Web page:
Will Stopping Google Image Scraping Solve Photographer’s Problems?

Posted on 9/29/2016 by Jim Pickerell | Printable Version | Comments (1)

Getty announced on April 27th that it would file a complaint against Google with the European Commission concerning Google’s anti-competitive business practices. On May 20th, to the chagrin of CEPIC, they announced they would not pursue a copyright case against Google in U.S. courts  

What I’m hearing, but have been unable to confirm, is that when Getty joined the EU complaint, Google said, “OK, in future we won’t show any Getty images in our search returns.”

While a lot of the people searching Google were using images without paying for them, apparently many people who have actually been paying to use images have also been using Google to find the images they need.

Not showing images in the Getty collection would be easy for Google. When someone searches for something like “Big Ben London” Google’s search algorithm using keywords and visual search goes out and finds all the images on the Internet. At that point the algorithm can compare all the Big Ben images found with Big Ben images on Gettyimages.com. If Google finds images from the Getty collection among those returned, Google will not show them to the Google user doing the search. This could eliminate not only images found by searching the Getty site, but also images that had been legally licensed from Getty and are part of a blog posts.

When Google searches the Internet for something like “Big Ben” they obviously find hundreds of thousands, if not millions, of images. But they only show a few hundred of what their algorithm determines are “the best.” The rest don’t really exist from Google’s point of view. When I searched for Big Ben, all I could see was less than 500 images.

Google used to tell users the number of images found with each search. The numbers used to be in the hundreds-of-thousands for almost any search. At that time, they only let users look at the first 1,000 images returned, regardless of the number that really existed.  Now, they may be showing even less. They haven’t promised anyone that they will show every image of the subject being requested.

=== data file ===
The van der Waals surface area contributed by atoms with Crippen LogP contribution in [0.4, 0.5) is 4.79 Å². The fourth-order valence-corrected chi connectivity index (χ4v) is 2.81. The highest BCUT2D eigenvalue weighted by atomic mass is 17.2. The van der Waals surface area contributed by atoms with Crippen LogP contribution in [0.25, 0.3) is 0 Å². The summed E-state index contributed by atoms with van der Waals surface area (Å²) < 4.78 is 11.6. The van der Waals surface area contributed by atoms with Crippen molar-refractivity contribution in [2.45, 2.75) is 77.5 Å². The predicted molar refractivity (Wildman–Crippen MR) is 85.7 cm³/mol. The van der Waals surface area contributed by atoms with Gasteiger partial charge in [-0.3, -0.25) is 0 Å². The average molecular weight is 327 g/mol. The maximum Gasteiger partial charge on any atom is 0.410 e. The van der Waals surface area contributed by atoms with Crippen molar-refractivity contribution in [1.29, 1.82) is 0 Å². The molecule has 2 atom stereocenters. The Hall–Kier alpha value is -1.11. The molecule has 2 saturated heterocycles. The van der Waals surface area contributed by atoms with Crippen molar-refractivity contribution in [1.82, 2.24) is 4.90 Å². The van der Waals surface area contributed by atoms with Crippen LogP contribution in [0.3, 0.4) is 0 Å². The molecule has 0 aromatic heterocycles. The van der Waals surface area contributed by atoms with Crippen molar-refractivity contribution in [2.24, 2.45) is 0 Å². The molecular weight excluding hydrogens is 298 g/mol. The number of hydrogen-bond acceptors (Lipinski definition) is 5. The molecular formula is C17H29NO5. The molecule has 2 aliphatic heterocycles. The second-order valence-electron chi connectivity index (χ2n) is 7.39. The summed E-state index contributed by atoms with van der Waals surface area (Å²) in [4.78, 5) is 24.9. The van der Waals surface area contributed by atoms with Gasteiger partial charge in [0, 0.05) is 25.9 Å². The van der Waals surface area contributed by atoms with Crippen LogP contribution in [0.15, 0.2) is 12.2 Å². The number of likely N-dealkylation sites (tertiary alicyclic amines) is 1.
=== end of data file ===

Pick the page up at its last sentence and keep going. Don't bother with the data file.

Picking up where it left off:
Why Should Photographers Care?

I’m hearing from some agents who are represented by Getty that they have seen a significant drop in their Getty sales (20% to 30%) in the last few months. They are attributing this to the fact that Google user can no longer find their images when they use Google to search for pictures. As a result, these users end up using pictures taken by someone else.

I have not heard a lot of such reports and there could be other reasons for the decline.

Maybe Google is “Too Big To Sue.” Maybe this is a perfect example of the Law of Unintended Consequences.

What Can We Do?

I would like to encourage Getty photographers, and stock agencies represented by Getty, to do some Google searches for some of your best selling images. If those images are never shown as part of the search returns, it may be a good indication that images in the Getty collection are being blocked in Google searches.

Let me know what you find.

Copyright © 2016 Jim Pickerell. The above article may not be copied, reproduced, excerpted or distributed in any manner without written permission from the author. All requests should be submitted to Selling Stock at 10319 Westlake Drive, Suite 162, Bethesda, MD 20817, phone 301-461-7627, e-mail: wvz@fpcubgbf.pbz

Jim Pickerell is founder of www.selling-stock.com, an online newsletter that publishes daily. He is also available for personal telephone consultations on pricing and other matters related to stock photography. He occasionally acts as an expert witness on matters related to stock photography. For his current curriculum vitae go to: http://www.jimpickerell.com/Curriculum-Vitae.aspx.  


  • Michael Runkel Posted Sep 29, 2016
    I have seen very very few. Once I click it appears a white page with the comment that they try to connect you to either Getty or you can return....it has never been like that before. Michael

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